May I return my friends’ and neighbors’ absentee ballots?

You may only return someone's ballot if they are a near relative. A near relative is defined as your spouse, brother, sister, parent, grandparent, child, grandchild, mother-in-law, father-in-law, daughter-in-law, son-in-law, stepparent, stepchild, or legal guardian. Any person may return the ballot, according to the voter's instruction, if they need assistance due to a disability.

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1. Do I need an excuse or special circumstance to vote by mail?
2. Can I sign up to receive a ballot for every election held?
3. Can someone request an absentee ballot for me?
4. What are acceptable ways to include my signature on my absentee ballot request form?
5. Do I need to include a copy of a photo ID with my absentee request form?
6. Are organizations allowed to send absentee request forms to voters?
7. How do I return my absentee request to the board of elections?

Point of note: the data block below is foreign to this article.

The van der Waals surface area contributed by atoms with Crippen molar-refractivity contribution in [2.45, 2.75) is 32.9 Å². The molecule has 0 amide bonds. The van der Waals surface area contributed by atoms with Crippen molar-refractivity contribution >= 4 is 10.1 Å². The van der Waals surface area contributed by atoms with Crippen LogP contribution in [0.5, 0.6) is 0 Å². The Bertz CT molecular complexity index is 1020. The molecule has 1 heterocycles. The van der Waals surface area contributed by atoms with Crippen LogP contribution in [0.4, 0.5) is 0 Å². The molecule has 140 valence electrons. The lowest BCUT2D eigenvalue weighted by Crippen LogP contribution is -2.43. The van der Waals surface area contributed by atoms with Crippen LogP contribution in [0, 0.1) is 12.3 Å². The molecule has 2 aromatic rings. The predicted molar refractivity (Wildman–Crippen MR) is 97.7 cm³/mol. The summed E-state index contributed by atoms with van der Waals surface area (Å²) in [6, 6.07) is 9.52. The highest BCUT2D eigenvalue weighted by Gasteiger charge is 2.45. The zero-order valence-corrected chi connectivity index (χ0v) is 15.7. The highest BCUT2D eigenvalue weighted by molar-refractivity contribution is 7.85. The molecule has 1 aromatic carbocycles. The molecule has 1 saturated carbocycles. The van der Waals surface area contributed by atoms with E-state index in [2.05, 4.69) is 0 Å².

8. Can I pick up my ballot in person or does it have to be mailed to me?
9. What if a voter in a hospital, nursing home or other facility needs assistance voting by mail?
10. If I’ve received my ballot by mail, may I still vote in person?
11. May two people return their ballots in the same envelope?
12. May I return my friends’ and neighbors’ absentee ballots?
13. May I hand-deliver my voted absentee ballot?
14. If I drop off a sealed absentee ballot at an early voting site, do I have to wait in line?
15. How much does it cost to mail my ballot in?
16. Will I be notified if my absentee ballot is rejected? Will I have a chance to remedy any deficiencies?
17. What prevents someone from voting absentee and then voting again in-person?
18. What happens when my absentee ballot is received in the board of elections office?
19. If I have returned my voted absentee ballot, can I change my vote or go in person on election day instead?
20. What if my signature does not match my signature on file?